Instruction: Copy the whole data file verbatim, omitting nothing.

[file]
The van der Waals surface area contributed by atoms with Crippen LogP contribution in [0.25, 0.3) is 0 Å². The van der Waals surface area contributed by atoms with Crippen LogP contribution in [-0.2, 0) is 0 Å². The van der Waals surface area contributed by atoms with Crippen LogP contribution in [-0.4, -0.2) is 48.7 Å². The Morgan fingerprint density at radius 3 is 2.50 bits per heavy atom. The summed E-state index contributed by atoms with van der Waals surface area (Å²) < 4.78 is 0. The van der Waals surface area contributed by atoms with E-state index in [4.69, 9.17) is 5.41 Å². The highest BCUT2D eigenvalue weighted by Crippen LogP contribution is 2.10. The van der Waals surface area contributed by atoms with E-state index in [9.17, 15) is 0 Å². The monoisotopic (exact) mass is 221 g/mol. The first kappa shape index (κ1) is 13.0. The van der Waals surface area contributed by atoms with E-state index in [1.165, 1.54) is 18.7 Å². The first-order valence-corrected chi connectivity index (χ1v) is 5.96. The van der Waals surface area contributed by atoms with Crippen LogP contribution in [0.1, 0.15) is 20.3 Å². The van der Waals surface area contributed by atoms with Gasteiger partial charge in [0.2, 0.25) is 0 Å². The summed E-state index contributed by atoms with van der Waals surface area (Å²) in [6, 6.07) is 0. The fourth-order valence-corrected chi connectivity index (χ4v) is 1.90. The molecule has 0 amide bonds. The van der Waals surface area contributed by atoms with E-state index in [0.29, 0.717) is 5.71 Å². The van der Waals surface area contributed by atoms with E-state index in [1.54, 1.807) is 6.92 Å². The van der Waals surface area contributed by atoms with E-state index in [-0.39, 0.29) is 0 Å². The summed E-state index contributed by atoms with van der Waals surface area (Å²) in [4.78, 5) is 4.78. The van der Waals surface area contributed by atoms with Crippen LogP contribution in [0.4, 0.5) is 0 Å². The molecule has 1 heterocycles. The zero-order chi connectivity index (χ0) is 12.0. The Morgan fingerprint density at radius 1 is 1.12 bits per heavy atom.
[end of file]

The van der Waals surface area contributed by atoms with Crippen LogP contribution in [0.25, 0.3) is 0 Å². The van der Waals surface area contributed by atoms with Crippen LogP contribution in [-0.2, 0) is 0 Å². The van der Waals surface area contributed by atoms with Crippen LogP contribution in [-0.4, -0.2) is 48.7 Å². The Morgan fingerprint density at radius 3 is 2.50 bits per heavy atom. The summed E-state index contributed by atoms with van der Waals surface area (Å²) < 4.78 is 0. The van der Waals surface area contributed by atoms with E-state index in [4.69, 9.17) is 5.41 Å². The highest BCUT2D eigenvalue weighted by Crippen LogP contribution is 2.10. The van der Waals surface area contributed by atoms with E-state index in [9.17, 15) is 0 Å². The monoisotopic (exact) mass is 221 g/mol. The first kappa shape index (κ1) is 13.0. The van der Waals surface area contributed by atoms with E-state index in [1.165, 1.54) is 18.7 Å². The first-order valence-corrected chi connectivity index (χ1v) is 5.96. The van der Waals surface area contributed by atoms with Crippen LogP contribution in [0.1, 0.15) is 20.3 Å². The van der Waals surface area contributed by atoms with Gasteiger partial charge in [0.2, 0.25) is 0 Å². The summed E-state index contributed by atoms with van der Waals surface area (Å²) in [6, 6.07) is 0. The fourth-order valence-corrected chi connectivity index (χ4v) is 1.90. The molecule has 0 amide bonds. The van der Waals surface area contributed by atoms with E-state index in [0.29, 0.717) is 5.71 Å². The van der Waals surface area contributed by atoms with E-state index in [1.54, 1.807) is 6.92 Å². The van der Waals surface area contributed by atoms with E-state index in [-0.39, 0.29) is 0 Å². The summed E-state index contributed by atoms with van der Waals surface area (Å²) in [4.78, 5) is 4.78. The van der Waals surface area contributed by atoms with Crippen LogP contribution in [0.4, 0.5) is 0 Å². The molecule has 1 heterocycles. The zero-order chi connectivity index (χ0) is 12.0. The Morgan fingerprint density at radius 1 is 1.12 bits per heavy atom.